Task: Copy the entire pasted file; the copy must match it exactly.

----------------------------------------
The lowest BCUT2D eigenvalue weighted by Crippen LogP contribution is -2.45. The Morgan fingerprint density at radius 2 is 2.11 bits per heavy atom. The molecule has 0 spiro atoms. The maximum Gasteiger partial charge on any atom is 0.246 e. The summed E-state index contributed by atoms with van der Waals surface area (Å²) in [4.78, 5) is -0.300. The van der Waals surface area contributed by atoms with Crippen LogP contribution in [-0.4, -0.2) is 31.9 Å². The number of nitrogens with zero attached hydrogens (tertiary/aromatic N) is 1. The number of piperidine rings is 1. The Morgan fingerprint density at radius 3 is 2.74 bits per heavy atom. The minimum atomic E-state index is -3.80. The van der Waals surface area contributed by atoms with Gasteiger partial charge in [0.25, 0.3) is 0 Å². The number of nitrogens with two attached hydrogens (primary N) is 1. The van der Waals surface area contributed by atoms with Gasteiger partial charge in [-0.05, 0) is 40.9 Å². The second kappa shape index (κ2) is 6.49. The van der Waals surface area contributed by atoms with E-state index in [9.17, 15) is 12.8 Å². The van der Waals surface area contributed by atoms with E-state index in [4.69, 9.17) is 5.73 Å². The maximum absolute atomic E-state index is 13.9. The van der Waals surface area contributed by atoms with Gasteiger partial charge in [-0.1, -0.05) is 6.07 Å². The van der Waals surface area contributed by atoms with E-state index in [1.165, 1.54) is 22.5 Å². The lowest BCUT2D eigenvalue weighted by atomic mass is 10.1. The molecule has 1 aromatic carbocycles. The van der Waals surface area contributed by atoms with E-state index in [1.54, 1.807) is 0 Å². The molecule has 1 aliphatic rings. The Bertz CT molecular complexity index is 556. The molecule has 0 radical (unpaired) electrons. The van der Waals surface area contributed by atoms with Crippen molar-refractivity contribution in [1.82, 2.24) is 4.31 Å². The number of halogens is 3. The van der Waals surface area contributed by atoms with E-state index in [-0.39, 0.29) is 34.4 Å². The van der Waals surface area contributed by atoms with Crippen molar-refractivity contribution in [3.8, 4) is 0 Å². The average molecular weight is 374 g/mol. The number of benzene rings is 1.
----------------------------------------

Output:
The lowest BCUT2D eigenvalue weighted by Crippen LogP contribution is -2.45. The Morgan fingerprint density at radius 2 is 2.11 bits per heavy atom. The molecule has 0 spiro atoms. The maximum Gasteiger partial charge on any atom is 0.246 e. The summed E-state index contributed by atoms with van der Waals surface area (Å²) in [4.78, 5) is -0.300. The van der Waals surface area contributed by atoms with Crippen LogP contribution in [-0.4, -0.2) is 31.9 Å². The number of nitrogens with zero attached hydrogens (tertiary/aromatic N) is 1. The number of piperidine rings is 1. The Morgan fingerprint density at radius 3 is 2.74 bits per heavy atom. The minimum atomic E-state index is -3.80. The van der Waals surface area contributed by atoms with Gasteiger partial charge in [0.25, 0.3) is 0 Å². The number of nitrogens with two attached hydrogens (primary N) is 1. The van der Waals surface area contributed by atoms with Gasteiger partial charge in [-0.05, 0) is 40.9 Å². The second kappa shape index (κ2) is 6.49. The van der Waals surface area contributed by atoms with E-state index in [9.17, 15) is 12.8 Å². The van der Waals surface area contributed by atoms with E-state index in [4.69, 9.17) is 5.73 Å². The maximum absolute atomic E-state index is 13.9. The van der Waals surface area contributed by atoms with Gasteiger partial charge in [-0.1, -0.05) is 6.07 Å². The van der Waals surface area contributed by atoms with E-state index in [1.165, 1.54) is 22.5 Å². The lowest BCUT2D eigenvalue weighted by atomic mass is 10.1. The molecule has 1 aromatic carbocycles. The van der Waals surface area contributed by atoms with E-state index in [1.54, 1.807) is 0 Å². The molecule has 1 aliphatic rings. The Bertz CT molecular complexity index is 556. The molecule has 0 radical (unpaired) electrons. The van der Waals surface area contributed by atoms with Crippen molar-refractivity contribution in [1.82, 2.24) is 4.31 Å². The number of halogens is 3. The van der Waals surface area contributed by atoms with E-state index in [-0.39, 0.29) is 34.4 Å². The van der Waals surface area contributed by atoms with Crippen molar-refractivity contribution in [3.8, 4) is 0 Å². The average molecular weight is 374 g/mol. The number of benzene rings is 1.